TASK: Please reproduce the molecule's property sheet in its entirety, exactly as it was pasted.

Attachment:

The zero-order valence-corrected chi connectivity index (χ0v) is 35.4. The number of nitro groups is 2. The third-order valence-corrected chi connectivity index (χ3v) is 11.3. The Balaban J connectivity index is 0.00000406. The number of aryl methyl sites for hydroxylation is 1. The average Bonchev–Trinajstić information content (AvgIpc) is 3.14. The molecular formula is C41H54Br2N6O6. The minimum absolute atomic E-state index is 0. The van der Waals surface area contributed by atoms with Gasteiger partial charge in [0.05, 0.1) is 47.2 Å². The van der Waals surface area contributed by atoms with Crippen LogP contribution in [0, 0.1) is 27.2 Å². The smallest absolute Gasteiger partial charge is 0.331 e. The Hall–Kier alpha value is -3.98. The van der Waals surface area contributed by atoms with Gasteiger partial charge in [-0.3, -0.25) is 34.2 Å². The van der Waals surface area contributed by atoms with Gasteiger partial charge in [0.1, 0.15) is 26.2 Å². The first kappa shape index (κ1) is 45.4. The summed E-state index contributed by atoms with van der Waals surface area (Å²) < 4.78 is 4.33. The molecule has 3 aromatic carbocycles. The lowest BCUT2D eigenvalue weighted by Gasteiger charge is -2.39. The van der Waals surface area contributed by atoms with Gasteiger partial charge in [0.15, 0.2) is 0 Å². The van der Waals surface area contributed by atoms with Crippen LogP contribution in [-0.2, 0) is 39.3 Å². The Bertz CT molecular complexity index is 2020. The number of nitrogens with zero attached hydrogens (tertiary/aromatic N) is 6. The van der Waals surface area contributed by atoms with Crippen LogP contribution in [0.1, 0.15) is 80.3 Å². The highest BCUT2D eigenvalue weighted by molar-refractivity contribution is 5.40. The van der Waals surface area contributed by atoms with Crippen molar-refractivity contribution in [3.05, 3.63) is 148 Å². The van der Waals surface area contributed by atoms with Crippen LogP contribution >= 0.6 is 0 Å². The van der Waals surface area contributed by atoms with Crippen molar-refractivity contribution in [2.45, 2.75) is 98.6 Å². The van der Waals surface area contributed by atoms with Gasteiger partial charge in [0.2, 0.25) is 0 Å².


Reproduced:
The zero-order valence-corrected chi connectivity index (χ0v) is 35.4. The number of nitro groups is 2. The third-order valence-corrected chi connectivity index (χ3v) is 11.3. The Balaban J connectivity index is 0.00000406. The number of aryl methyl sites for hydroxylation is 1. The average Bonchev–Trinajstić information content (AvgIpc) is 3.14. The molecular formula is C41H54Br2N6O6. The minimum absolute atomic E-state index is 0. The van der Waals surface area contributed by atoms with Gasteiger partial charge in [0.05, 0.1) is 47.2 Å². The van der Waals surface area contributed by atoms with Crippen LogP contribution in [0, 0.1) is 27.2 Å². The smallest absolute Gasteiger partial charge is 0.331 e. The Hall–Kier alpha value is -3.98. The van der Waals surface area contributed by atoms with Gasteiger partial charge in [-0.3, -0.25) is 34.2 Å². The van der Waals surface area contributed by atoms with Gasteiger partial charge in [0.1, 0.15) is 26.2 Å². The first kappa shape index (κ1) is 45.4. The summed E-state index contributed by atoms with van der Waals surface area (Å²) < 4.78 is 4.33. The molecule has 3 aromatic carbocycles. The lowest BCUT2D eigenvalue weighted by Gasteiger charge is -2.39. The van der Waals surface area contributed by atoms with Gasteiger partial charge in [0.15, 0.2) is 0 Å². The van der Waals surface area contributed by atoms with Crippen LogP contribution in [-0.2, 0) is 39.3 Å². The Bertz CT molecular complexity index is 2020. The number of nitrogens with zero attached hydrogens (tertiary/aromatic N) is 6. The van der Waals surface area contributed by atoms with Crippen LogP contribution in [0.1, 0.15) is 80.3 Å². The highest BCUT2D eigenvalue weighted by molar-refractivity contribution is 5.40. The van der Waals surface area contributed by atoms with Crippen molar-refractivity contribution in [3.05, 3.63) is 148 Å². The van der Waals surface area contributed by atoms with Crippen LogP contribution >= 0.6 is 0 Å². The van der Waals surface area contributed by atoms with Crippen molar-refractivity contribution in [2.45, 2.75) is 98.6 Å². The van der Waals surface area contributed by atoms with Gasteiger partial charge in [0.2, 0.25) is 0 Å².